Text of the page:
We don’t colour the leather; the beautiful natural light, goldish colour is all done by the spruce. The contrasts with darker leather from oak bark tanneries which to my eyes is not so charming.
You can tell a Böle briefcase by its leather. They all have their own subtle nuances, all one-of-a-kind and different. To make one of our briefcases we will need to use an entire hide, and with such an expanse of leather there will inevitably be nicks and dents on the surface. To many people this doesn’t look right, as consumers have been educated that perfect leather has to be spotless, but to us that is not the case. These other leathers are only spotless because they have been painted with a coating to colour blemishes and scars, and this even surface, with nothing on it, is definitely not how leather looks in its more natural state. By showing the leather in its natural state, it means each of our briefcases will look slightly different, with their own distinctive charm, where the story of the cow or reindeer’s lives, and what they have gone through, will come out in the leather. They’re unique.
However, I think the signature of Böle leather is the look and feeling of how it will age over time. Our customers are our best spokesmen for this, and they often tell us that takes 15-to-20 years for the leather to reach its best personality, where you can see scratches and colourings that you couldn’t see before.
The character of using the spruce bark tanning technique is that you get a rich body of leather. With chrome-tanned leather, you get a smooth, soft leather, which you won’t be able to feel the body of, whereas the particles of the spruce bark tanning agents gives our leather a more sturdy and robust feel that will last a long time. You couldn’t use our leather for clothing, well certainly not for innerwear, but for the products that we use it for, it’s perfect.
In our view, ours is the real leather, with a combination of good raw materials and natural scars, but of course not everyone agrees, and this narrows down our market in a way, but we’re proud of the way we do things at Böle, producing the real thing. It’s one of the reasons why we don’t sell leather to anyone else, as it probably wouldn’t be accepted in the industry, which is demanding perfection. We do get asked by shoe brands and leather goods companies to supply them with leather, but they all get the same answer that we consume everything ourselves and we’re unable to supply them.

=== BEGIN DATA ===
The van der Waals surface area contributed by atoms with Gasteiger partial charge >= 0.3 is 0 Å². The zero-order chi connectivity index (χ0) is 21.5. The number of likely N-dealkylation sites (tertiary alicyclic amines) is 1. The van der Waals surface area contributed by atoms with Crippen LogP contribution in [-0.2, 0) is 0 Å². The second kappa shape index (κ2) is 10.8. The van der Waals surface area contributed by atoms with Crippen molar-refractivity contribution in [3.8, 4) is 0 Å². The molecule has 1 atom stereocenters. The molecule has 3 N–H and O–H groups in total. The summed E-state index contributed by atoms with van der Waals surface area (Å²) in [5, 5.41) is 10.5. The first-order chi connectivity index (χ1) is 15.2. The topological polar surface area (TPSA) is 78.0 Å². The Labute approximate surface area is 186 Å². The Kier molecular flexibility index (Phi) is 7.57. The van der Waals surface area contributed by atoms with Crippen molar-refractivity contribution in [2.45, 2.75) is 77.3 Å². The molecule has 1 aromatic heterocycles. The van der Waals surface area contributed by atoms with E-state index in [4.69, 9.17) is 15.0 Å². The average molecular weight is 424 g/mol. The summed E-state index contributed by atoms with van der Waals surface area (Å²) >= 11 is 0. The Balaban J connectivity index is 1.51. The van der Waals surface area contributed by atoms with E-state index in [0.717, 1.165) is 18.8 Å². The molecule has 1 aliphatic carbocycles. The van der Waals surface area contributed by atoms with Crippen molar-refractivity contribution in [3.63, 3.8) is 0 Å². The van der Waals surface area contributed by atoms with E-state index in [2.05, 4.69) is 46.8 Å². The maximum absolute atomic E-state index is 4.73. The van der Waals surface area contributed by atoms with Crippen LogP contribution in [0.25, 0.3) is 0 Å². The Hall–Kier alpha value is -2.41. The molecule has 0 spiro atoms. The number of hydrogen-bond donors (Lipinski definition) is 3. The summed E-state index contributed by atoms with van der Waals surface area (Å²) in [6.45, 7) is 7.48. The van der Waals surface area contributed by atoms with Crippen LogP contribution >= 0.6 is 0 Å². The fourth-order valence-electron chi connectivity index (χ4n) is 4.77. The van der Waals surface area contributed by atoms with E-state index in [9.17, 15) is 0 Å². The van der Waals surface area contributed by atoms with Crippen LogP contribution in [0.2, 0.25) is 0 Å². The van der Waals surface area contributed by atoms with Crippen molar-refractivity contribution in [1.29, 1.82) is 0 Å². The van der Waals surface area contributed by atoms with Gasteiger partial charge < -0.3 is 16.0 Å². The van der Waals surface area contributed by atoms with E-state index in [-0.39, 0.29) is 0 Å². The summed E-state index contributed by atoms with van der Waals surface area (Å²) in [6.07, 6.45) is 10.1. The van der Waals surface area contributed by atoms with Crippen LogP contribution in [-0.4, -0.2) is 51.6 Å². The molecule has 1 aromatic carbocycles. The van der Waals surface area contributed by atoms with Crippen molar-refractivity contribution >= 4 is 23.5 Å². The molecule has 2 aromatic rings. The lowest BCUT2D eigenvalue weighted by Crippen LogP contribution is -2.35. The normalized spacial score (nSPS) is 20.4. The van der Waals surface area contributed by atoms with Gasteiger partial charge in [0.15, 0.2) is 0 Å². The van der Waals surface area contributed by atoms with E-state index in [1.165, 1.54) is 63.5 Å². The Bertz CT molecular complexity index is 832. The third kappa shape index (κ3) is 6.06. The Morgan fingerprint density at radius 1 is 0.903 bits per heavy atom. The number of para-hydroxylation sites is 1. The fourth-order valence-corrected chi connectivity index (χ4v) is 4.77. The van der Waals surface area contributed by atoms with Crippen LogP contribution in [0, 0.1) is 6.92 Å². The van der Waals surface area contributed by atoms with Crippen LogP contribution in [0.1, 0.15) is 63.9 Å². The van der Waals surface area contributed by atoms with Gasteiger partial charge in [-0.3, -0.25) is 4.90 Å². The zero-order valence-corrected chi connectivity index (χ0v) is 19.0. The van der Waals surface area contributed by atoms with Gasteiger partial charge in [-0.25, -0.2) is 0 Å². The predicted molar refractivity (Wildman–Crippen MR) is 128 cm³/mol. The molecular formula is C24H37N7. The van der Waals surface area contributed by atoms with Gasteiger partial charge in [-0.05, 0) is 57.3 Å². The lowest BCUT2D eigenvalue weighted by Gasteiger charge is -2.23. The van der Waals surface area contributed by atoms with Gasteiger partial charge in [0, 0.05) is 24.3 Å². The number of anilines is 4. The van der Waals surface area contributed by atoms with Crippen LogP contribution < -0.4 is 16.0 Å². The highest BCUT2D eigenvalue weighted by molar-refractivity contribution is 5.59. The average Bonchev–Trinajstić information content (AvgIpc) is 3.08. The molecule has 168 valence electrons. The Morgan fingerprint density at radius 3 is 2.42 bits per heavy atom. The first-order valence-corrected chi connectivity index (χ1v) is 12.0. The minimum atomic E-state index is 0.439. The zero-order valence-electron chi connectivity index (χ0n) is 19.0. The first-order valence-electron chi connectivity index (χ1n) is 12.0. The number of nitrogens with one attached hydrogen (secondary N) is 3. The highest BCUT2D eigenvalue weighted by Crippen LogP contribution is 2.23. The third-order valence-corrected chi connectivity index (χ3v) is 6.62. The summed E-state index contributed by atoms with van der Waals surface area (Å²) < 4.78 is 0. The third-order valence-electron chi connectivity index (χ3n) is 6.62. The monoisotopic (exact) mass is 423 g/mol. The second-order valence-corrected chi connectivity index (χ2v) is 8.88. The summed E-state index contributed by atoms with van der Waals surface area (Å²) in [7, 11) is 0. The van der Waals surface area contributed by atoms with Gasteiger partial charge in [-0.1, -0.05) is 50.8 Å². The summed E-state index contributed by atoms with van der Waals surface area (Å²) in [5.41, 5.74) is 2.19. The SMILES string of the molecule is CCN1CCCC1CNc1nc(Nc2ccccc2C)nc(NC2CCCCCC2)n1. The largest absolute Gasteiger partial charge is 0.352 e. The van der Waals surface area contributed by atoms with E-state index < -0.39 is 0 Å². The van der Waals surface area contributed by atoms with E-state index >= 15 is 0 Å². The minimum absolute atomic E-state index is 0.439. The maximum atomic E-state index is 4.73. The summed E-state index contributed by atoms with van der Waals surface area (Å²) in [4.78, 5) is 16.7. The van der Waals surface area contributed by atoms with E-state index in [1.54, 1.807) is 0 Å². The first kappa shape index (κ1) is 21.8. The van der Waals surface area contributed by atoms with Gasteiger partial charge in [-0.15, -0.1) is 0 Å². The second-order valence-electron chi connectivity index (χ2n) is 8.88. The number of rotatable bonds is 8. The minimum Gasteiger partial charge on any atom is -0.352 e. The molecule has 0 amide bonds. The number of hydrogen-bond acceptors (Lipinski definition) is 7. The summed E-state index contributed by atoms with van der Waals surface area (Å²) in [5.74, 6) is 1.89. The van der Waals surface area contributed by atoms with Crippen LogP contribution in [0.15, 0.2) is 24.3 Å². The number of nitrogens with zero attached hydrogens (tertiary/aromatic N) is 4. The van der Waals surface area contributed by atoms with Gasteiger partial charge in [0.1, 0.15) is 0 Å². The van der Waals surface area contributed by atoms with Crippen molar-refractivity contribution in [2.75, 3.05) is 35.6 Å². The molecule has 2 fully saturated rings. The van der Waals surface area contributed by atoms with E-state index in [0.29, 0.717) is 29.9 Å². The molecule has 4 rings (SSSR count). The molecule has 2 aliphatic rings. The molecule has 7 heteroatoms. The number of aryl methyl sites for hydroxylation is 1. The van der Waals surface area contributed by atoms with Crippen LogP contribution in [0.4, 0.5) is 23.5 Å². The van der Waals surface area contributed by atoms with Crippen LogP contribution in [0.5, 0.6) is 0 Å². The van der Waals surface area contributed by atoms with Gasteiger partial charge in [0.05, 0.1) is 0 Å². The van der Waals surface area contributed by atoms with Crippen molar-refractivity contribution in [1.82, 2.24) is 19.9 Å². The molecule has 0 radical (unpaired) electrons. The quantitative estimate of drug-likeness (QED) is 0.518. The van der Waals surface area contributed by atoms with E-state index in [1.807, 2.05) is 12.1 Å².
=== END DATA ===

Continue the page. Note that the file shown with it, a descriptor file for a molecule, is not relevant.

We use Swedish cattle hides, and whenever possible we use mountain cattle from northern parts of Sweden. The cattle higher in the mountains produce better leather as there are less insect bites and there are less people around, so the animals will be outside and have greater room to roam, and less likely to get nicks and cuts from barbed wire, branches etc. Mountain cattle also have a thicker hide, because of the cold, and this gives a better structure of leather with a lot of body. Since we don’t colour our leather to cover up blemishes, it’s more critical to get best material at the beginning, and so we work with farmers and coach them on their husbandry techniques to get the best hides. Given the quality of the hides there’s a lot of demand for them, but for us it’s not a problem, we’re happy to invest in getting the best possible quality hides.
Our reindeer leather comes from either Finland or Sweden, the main habitat for reindeer, although we mainly use Swedish reindeer. The reindeer industry is very small with husbandry carried out via the Sami people; it’s a very volatile business with reindeer slaughter only taking place twice a year. The animals live in the natural environment, and as they are a wild animal it’s very hard to get consistent quality and thickness of the hide. The reindeer provide milk for making into cheese, and the antlers which grow every year are revered within Sami culture. As with Swedish cattle, the reindeer are slaughtered to provide meat, but unlike cattle, most reindeer hides are used for making fur, probably about 70%, and the remainder are used in the leather industry. The Sami people have been using reindeer leather for …” Read full story on merchantandmakers.com